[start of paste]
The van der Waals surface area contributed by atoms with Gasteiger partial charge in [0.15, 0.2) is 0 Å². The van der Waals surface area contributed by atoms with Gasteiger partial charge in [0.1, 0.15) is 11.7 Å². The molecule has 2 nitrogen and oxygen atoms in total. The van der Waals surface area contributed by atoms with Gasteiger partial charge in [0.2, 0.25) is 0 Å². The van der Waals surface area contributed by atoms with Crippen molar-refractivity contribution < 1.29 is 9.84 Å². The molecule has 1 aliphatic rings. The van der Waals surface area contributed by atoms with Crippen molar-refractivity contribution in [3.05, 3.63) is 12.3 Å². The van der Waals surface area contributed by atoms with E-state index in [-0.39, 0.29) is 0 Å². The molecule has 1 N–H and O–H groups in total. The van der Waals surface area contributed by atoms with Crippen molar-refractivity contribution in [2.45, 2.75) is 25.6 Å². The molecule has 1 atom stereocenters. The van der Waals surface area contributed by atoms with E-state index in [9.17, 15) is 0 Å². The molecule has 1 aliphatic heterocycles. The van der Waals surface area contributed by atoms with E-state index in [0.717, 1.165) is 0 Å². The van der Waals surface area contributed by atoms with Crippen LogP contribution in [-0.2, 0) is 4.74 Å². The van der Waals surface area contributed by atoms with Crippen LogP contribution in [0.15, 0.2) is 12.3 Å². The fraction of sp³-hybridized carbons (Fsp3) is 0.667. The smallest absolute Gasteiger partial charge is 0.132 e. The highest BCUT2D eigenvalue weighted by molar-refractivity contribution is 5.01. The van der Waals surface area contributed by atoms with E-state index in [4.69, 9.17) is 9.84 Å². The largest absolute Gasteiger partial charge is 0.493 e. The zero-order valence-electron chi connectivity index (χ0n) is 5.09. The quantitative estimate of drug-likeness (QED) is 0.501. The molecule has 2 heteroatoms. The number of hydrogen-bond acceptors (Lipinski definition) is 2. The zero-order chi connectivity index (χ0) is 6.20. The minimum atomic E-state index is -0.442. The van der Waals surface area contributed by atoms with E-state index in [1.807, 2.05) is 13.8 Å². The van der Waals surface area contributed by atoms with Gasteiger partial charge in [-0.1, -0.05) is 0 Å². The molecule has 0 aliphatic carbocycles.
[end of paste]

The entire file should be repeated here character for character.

The van der Waals surface area contributed by atoms with Gasteiger partial charge in [0.15, 0.2) is 0 Å². The van der Waals surface area contributed by atoms with Gasteiger partial charge in [0.1, 0.15) is 11.7 Å². The molecule has 2 nitrogen and oxygen atoms in total. The van der Waals surface area contributed by atoms with Gasteiger partial charge in [0.2, 0.25) is 0 Å². The van der Waals surface area contributed by atoms with Crippen molar-refractivity contribution < 1.29 is 9.84 Å². The molecule has 1 aliphatic rings. The van der Waals surface area contributed by atoms with Crippen molar-refractivity contribution in [3.05, 3.63) is 12.3 Å². The van der Waals surface area contributed by atoms with E-state index in [-0.39, 0.29) is 0 Å². The molecule has 1 N–H and O–H groups in total. The van der Waals surface area contributed by atoms with Crippen molar-refractivity contribution in [2.45, 2.75) is 25.6 Å². The molecule has 1 atom stereocenters. The van der Waals surface area contributed by atoms with E-state index in [9.17, 15) is 0 Å². The molecule has 1 aliphatic heterocycles. The van der Waals surface area contributed by atoms with E-state index in [0.717, 1.165) is 0 Å². The van der Waals surface area contributed by atoms with Crippen LogP contribution in [-0.2, 0) is 4.74 Å². The van der Waals surface area contributed by atoms with Crippen LogP contribution in [0.15, 0.2) is 12.3 Å². The fraction of sp³-hybridized carbons (Fsp3) is 0.667. The smallest absolute Gasteiger partial charge is 0.132 e. The highest BCUT2D eigenvalue weighted by molar-refractivity contribution is 5.01. The van der Waals surface area contributed by atoms with E-state index in [4.69, 9.17) is 9.84 Å². The largest absolute Gasteiger partial charge is 0.493 e. The zero-order valence-electron chi connectivity index (χ0n) is 5.09. The quantitative estimate of drug-likeness (QED) is 0.501. The molecule has 2 heteroatoms. The number of hydrogen-bond acceptors (Lipinski definition) is 2. The zero-order chi connectivity index (χ0) is 6.20. The minimum atomic E-state index is -0.442. The van der Waals surface area contributed by atoms with E-state index in [1.807, 2.05) is 13.8 Å². The van der Waals surface area contributed by atoms with Gasteiger partial charge in [-0.1, -0.05) is 0 Å². The molecule has 0 aliphatic carbocycles.